Now the vast majority of respondents in the UAE (82 percent) and in Saudi Arabia (62 percent) say that they have either received a vaccine, or are willing to take one.

In other findings, 83 percent of Saudi respondents believe the pandemic situation is improving; only 14 percent UAE respondents believe the pandemic situation is getting worse, while but 70 percent of Saudi and UAE respondents intend to continue avoiding crowded places.

None of this is surprising given that scientists still have a lot to learn about COVID-19, its mutations, spread patterns, long-term symptoms and its ability to outmaneuver the vaccines and treatments doctors throw at it.

Mask wearing, hand sanitizing and social distancing might therefore be requisite behaviors for some time yet to come.


Iran asks Interpol to arrest Natanz ‘sabotage’ suspect – media report

Updated 18 April 2021

Iran asks Interpol to arrest Natanz ‘sabotage’ suspect – media report

  • National television has published a photo and identified the alleged saboteur as Reza Karimi
  • A Red Notice is a request to law enforcement worldwide to locate and provisionally arrest a person

TEHRAN: Iran has asked Interpol to help arrest a suspect in a sabotage attack on its Natanz nuclear facility which it blames on Israel, a local newspaper reported Sunday.
National television has published a photo and identified the man as 43-year-old Reza Karimi, saying the intelligence ministry had established his role in last week’s “sabotage” at Natanz.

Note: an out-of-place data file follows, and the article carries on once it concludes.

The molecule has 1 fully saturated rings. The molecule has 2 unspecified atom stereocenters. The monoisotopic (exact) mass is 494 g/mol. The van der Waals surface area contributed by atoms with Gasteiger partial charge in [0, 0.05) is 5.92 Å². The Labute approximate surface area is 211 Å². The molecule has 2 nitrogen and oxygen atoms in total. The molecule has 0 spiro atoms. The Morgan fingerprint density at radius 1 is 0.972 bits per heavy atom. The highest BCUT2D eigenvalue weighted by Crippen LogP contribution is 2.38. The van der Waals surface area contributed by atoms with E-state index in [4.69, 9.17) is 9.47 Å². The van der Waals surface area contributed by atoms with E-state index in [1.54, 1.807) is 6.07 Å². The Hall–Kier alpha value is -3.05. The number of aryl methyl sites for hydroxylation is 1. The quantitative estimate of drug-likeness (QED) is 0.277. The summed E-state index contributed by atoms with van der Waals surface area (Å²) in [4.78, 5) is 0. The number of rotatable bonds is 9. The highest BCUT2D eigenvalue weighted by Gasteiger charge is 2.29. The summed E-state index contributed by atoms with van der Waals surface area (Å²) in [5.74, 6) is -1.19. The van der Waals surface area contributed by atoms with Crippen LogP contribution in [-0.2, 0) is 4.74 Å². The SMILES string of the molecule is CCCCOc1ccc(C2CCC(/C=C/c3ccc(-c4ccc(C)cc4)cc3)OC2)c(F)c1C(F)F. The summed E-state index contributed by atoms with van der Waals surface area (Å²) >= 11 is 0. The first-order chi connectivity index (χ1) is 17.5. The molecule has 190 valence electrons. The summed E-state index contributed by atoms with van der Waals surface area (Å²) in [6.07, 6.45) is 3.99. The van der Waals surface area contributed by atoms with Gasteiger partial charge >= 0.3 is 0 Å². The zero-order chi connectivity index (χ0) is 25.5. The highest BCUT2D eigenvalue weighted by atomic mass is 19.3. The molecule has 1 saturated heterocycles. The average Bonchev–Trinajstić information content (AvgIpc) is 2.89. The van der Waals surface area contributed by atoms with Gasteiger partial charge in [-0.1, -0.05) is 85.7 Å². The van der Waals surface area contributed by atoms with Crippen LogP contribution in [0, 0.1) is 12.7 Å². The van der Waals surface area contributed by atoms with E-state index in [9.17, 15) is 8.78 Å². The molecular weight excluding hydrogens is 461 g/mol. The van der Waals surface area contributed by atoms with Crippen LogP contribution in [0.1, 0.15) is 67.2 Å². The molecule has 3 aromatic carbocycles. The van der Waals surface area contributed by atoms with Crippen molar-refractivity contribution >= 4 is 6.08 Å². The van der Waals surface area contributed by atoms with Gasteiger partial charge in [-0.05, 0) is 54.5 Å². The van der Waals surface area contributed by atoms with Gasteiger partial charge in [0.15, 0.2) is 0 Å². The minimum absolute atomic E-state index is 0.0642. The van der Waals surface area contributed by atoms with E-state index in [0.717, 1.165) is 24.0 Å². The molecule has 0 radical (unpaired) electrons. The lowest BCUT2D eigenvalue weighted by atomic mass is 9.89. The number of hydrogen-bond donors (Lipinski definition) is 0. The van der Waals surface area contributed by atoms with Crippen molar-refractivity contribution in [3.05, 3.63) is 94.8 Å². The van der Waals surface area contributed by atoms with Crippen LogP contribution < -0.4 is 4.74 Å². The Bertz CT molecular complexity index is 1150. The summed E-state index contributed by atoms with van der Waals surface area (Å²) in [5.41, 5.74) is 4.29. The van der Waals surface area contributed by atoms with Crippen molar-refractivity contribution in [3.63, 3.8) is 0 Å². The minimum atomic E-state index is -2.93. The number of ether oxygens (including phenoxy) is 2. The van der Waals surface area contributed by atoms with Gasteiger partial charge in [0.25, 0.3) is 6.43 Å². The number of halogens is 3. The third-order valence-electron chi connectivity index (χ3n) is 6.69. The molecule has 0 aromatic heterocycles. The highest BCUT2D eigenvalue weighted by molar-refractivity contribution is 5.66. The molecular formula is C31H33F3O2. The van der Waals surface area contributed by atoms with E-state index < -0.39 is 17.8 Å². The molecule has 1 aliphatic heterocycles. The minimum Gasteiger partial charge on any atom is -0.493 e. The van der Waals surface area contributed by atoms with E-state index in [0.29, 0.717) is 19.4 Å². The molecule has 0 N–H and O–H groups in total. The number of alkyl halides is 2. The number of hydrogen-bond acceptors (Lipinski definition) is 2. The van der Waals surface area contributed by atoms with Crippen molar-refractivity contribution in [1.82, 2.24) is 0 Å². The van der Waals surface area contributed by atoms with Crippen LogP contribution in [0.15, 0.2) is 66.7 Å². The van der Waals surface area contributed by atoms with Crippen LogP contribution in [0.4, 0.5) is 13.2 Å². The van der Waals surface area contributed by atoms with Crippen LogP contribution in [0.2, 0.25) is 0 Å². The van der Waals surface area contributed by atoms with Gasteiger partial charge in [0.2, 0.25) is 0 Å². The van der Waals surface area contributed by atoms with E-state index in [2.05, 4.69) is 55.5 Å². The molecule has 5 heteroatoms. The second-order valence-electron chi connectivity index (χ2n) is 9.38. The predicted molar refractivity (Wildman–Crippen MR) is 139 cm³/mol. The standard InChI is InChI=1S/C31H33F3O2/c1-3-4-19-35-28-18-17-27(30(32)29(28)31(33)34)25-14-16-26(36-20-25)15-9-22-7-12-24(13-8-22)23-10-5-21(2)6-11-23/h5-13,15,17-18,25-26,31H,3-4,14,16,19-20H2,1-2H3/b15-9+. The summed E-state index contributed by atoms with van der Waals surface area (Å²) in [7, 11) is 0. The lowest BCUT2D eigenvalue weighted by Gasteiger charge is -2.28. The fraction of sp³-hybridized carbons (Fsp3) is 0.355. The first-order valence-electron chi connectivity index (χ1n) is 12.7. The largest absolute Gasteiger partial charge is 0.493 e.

The broadcaster said the suspect had “fled the country before the incident” and that “legal procedures to arrest and return him to the country are currently underway.”
Neither state TV nor other media provided further details on the suspect. The intelligence ministry has not issued an official statement.
The ultraconservative Kayhan daily reported in its Sunday edition that “intelligence and judicial authorities” are engaged in the process.
It added that “after his identity was established, necessary measures were taken through Interpol to arrest and return” the suspect.
Kayhan did not specify what form of Interpol assistance had been requested.
As of Sunday noon, Interpol’s public “red notice” list online returned no results for Reza Karimi.
A Red Notice is a request to law enforcement worldwide to locate and provisionally arrest a person pending extradition, surrender or similar legal action, according to Interpol’s website.
A “small explosion” hit the Natanz plant’s electricity distribution system a week ago, according to the Atomic Energy Organization of Iran.
The Iranian foreign ministry accused arch-foe Israel of an act of “nuclear terrorism” and vowed revenge.